Everything is done on a need to know basis. Workers aren’t weighed down with the necessity of learning an entire system to perform the tasks associated with their job. Managers have the same advantage. Their view of the world is defined by that information required to make the decisions necessary to run their part of the organization.
In some cases, this flexibility is almost infinite. Some systems will pre-package specific functionality associated with a pre-conceived idea of how that role should be functionally defined. Other vendors will allow each role to be functionally adjusted, tweaked, modified and changed to suit the needs of that organization and the needs of the individual user.
So what’s the big deal?
The advantages of role-based architecture are numerous. Let’s look at a few.
Training – Learning to handle individual roles is vastly simplified if the role itself does not require learning beyond the requirements of the role itself. That receivables clerk just needs to learn about processing receivables rather than learning the ins and outs of the entire finance system. This means new hires are productive sooner, implementations are delivering advantages sooner and that more cross training time is available to assure an adequate level of redundancy within a department.
Security – Let’s face it, whenever an employee leaves an organization a lot of proprietary information goes with them. Most folks are honest and don’t go out of their way to divulge your trade secrets, but it does happen. Role based limitations limit access to the “big picture” to those who really need it to do their job. This limits the unnecessary exposure of proprietary information.
Better Execution – When you are able to define the parameters of a job effectively, the person in that job will more fully understand what is expected of them in terms of performance. This facilitates better measurement of employee output, quality of output and it isolates areas that need attention. You have tangible, measurable factors to evaluate rather than subjective feelings or gut impressions. Problems become evident sooner allowing fixes to be implemented, which minimizes the negative affects of the problem.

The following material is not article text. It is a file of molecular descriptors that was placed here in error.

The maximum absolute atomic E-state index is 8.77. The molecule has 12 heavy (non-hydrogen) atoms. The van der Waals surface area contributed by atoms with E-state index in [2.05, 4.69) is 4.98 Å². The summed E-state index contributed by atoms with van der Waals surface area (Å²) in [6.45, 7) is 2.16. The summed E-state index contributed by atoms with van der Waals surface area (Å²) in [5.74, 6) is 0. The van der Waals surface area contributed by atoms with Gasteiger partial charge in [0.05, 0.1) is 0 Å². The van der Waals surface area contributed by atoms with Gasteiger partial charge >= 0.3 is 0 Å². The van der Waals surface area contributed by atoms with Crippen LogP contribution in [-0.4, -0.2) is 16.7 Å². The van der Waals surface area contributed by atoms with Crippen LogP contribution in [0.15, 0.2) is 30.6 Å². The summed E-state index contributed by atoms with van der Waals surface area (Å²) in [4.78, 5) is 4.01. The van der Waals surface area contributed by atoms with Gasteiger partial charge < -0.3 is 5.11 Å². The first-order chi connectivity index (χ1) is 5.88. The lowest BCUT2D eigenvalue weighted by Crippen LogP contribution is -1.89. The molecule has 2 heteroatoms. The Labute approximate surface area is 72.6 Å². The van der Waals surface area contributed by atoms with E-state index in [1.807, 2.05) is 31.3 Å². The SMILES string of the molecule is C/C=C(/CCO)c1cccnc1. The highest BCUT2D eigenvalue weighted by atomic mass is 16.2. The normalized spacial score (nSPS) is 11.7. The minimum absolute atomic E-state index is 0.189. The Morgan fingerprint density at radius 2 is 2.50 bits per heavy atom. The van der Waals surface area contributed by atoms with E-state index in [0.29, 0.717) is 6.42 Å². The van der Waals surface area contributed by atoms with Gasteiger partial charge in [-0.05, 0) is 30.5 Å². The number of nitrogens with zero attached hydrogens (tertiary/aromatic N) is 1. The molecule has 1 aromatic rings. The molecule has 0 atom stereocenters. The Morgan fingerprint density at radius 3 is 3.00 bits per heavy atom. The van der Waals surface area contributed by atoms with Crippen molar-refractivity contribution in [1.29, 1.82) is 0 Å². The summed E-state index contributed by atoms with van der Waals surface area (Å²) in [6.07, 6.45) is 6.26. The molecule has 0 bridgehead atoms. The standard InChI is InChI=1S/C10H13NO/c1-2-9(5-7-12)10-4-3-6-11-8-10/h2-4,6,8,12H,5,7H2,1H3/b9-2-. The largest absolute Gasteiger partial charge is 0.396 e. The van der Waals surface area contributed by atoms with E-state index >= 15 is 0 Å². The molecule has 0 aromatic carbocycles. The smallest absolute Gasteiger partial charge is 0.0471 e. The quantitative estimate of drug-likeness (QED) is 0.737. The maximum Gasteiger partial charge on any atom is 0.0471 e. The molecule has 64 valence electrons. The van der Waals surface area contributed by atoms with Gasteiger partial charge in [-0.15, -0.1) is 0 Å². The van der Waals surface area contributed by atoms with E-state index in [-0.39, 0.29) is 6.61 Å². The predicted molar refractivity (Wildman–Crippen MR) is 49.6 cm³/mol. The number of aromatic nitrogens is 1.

Better Management – Because actionable information is delivered to each manager based on their requirements and needs, they will spend less time sifting data and more time planning and executing. Managers will reap the same benefits that clerks do in the area of reducing the chaff around their jobs and increasing access to actionable information.
Economy – It only makes sense that roles utilizing less ERP resources would reflect lower fees and resource overhead expense. This is very good news in terms of the run rate associated with large ERP systems.
For more information on role-based ERP, and how it can be beneficial to your organization, drop us a line at firstname.lastname@example.org . We’ll put an expert in touch with you.